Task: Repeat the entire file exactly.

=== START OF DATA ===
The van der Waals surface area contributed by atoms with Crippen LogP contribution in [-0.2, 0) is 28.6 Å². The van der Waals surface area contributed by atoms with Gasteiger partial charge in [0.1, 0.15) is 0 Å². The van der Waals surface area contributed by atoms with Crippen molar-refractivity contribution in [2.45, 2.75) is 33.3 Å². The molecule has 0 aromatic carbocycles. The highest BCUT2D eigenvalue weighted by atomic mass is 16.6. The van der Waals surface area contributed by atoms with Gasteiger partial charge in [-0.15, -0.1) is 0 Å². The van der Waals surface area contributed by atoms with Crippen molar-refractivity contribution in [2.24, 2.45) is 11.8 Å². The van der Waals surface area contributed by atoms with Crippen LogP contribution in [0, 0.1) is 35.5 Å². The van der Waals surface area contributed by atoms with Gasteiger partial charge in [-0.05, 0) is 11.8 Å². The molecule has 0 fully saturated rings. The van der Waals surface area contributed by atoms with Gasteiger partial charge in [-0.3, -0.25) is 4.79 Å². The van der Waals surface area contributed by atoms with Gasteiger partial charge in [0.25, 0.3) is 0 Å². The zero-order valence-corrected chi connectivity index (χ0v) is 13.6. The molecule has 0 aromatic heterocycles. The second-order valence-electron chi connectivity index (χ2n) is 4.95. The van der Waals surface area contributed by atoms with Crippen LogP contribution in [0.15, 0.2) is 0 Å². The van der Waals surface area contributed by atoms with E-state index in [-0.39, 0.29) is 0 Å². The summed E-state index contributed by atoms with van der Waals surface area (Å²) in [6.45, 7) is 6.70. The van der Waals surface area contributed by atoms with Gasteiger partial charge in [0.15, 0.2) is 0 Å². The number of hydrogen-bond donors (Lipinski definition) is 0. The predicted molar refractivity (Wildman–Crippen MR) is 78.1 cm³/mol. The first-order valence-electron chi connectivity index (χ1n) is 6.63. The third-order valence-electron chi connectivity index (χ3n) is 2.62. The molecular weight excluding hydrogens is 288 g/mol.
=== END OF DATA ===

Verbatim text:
The van der Waals surface area contributed by atoms with Crippen LogP contribution in [-0.2, 0) is 28.6 Å². The van der Waals surface area contributed by atoms with Gasteiger partial charge in [0.1, 0.15) is 0 Å². The van der Waals surface area contributed by atoms with Crippen molar-refractivity contribution in [2.45, 2.75) is 33.3 Å². The molecule has 0 aromatic carbocycles. The highest BCUT2D eigenvalue weighted by atomic mass is 16.6. The van der Waals surface area contributed by atoms with Gasteiger partial charge in [-0.15, -0.1) is 0 Å². The van der Waals surface area contributed by atoms with Crippen molar-refractivity contribution in [2.24, 2.45) is 11.8 Å². The van der Waals surface area contributed by atoms with Crippen LogP contribution in [0, 0.1) is 35.5 Å². The van der Waals surface area contributed by atoms with Gasteiger partial charge in [-0.05, 0) is 11.8 Å². The molecule has 0 fully saturated rings. The van der Waals surface area contributed by atoms with Gasteiger partial charge in [-0.3, -0.25) is 4.79 Å². The van der Waals surface area contributed by atoms with Gasteiger partial charge in [0.25, 0.3) is 0 Å². The zero-order valence-corrected chi connectivity index (χ0v) is 13.6. The molecule has 0 aromatic heterocycles. The second-order valence-electron chi connectivity index (χ2n) is 4.95. The van der Waals surface area contributed by atoms with Crippen LogP contribution in [0.15, 0.2) is 0 Å². The van der Waals surface area contributed by atoms with E-state index in [-0.39, 0.29) is 0 Å². The summed E-state index contributed by atoms with van der Waals surface area (Å²) in [6.45, 7) is 6.70. The van der Waals surface area contributed by atoms with Gasteiger partial charge in [0.15, 0.2) is 0 Å². The number of hydrogen-bond donors (Lipinski definition) is 0. The predicted molar refractivity (Wildman–Crippen MR) is 78.1 cm³/mol. The first-order valence-electron chi connectivity index (χ1n) is 6.63. The third-order valence-electron chi connectivity index (χ3n) is 2.62. The molecular weight excluding hydrogens is 288 g/mol.